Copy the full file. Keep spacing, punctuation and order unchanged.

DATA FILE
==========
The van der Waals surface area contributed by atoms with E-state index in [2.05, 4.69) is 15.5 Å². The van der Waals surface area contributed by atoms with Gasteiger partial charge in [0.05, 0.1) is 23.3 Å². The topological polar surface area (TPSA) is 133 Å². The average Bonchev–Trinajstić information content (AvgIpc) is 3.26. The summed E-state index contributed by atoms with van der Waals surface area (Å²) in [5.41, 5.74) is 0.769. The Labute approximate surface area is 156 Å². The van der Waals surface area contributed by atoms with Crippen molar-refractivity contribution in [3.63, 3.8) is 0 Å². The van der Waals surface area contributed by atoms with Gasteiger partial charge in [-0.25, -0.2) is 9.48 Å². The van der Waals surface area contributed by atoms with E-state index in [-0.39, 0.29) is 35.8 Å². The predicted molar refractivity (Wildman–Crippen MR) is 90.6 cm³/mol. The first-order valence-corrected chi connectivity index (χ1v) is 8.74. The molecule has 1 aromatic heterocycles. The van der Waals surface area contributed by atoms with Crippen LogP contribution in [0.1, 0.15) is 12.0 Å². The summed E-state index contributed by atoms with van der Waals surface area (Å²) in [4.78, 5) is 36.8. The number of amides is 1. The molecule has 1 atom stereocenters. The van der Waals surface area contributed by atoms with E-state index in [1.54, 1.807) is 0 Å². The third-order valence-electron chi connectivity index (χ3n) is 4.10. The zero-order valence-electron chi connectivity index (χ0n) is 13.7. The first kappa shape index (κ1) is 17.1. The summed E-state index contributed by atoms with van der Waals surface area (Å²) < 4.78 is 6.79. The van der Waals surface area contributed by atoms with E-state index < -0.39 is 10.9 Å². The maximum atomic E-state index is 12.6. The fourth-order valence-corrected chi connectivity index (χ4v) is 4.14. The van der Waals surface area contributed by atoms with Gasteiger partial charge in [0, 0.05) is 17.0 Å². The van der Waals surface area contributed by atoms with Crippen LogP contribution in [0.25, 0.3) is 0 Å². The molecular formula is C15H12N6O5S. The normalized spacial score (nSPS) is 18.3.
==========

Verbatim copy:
The van der Waals surface area contributed by atoms with E-state index in [2.05, 4.69) is 15.5 Å². The van der Waals surface area contributed by atoms with Gasteiger partial charge in [0.05, 0.1) is 23.3 Å². The topological polar surface area (TPSA) is 133 Å². The average Bonchev–Trinajstić information content (AvgIpc) is 3.26. The summed E-state index contributed by atoms with van der Waals surface area (Å²) in [5.41, 5.74) is 0.769. The Labute approximate surface area is 156 Å². The van der Waals surface area contributed by atoms with Crippen molar-refractivity contribution in [3.63, 3.8) is 0 Å². The van der Waals surface area contributed by atoms with Gasteiger partial charge in [-0.25, -0.2) is 9.48 Å². The van der Waals surface area contributed by atoms with E-state index in [-0.39, 0.29) is 35.8 Å². The predicted molar refractivity (Wildman–Crippen MR) is 90.6 cm³/mol. The first-order valence-corrected chi connectivity index (χ1v) is 8.74. The molecule has 1 aromatic heterocycles. The van der Waals surface area contributed by atoms with Crippen LogP contribution in [0.1, 0.15) is 12.0 Å². The summed E-state index contributed by atoms with van der Waals surface area (Å²) in [4.78, 5) is 36.8. The number of amides is 1. The molecule has 1 atom stereocenters. The van der Waals surface area contributed by atoms with E-state index in [1.54, 1.807) is 0 Å². The third-order valence-electron chi connectivity index (χ3n) is 4.10. The zero-order valence-electron chi connectivity index (χ0n) is 13.7. The first kappa shape index (κ1) is 17.1. The summed E-state index contributed by atoms with van der Waals surface area (Å²) < 4.78 is 6.79. The van der Waals surface area contributed by atoms with E-state index < -0.39 is 10.9 Å². The maximum atomic E-state index is 12.6. The fourth-order valence-corrected chi connectivity index (χ4v) is 4.14. The van der Waals surface area contributed by atoms with Gasteiger partial charge in [0, 0.05) is 17.0 Å². The van der Waals surface area contributed by atoms with Crippen LogP contribution in [0.25, 0.3) is 0 Å². The molecular formula is C15H12N6O5S. The normalized spacial score (nSPS) is 18.3.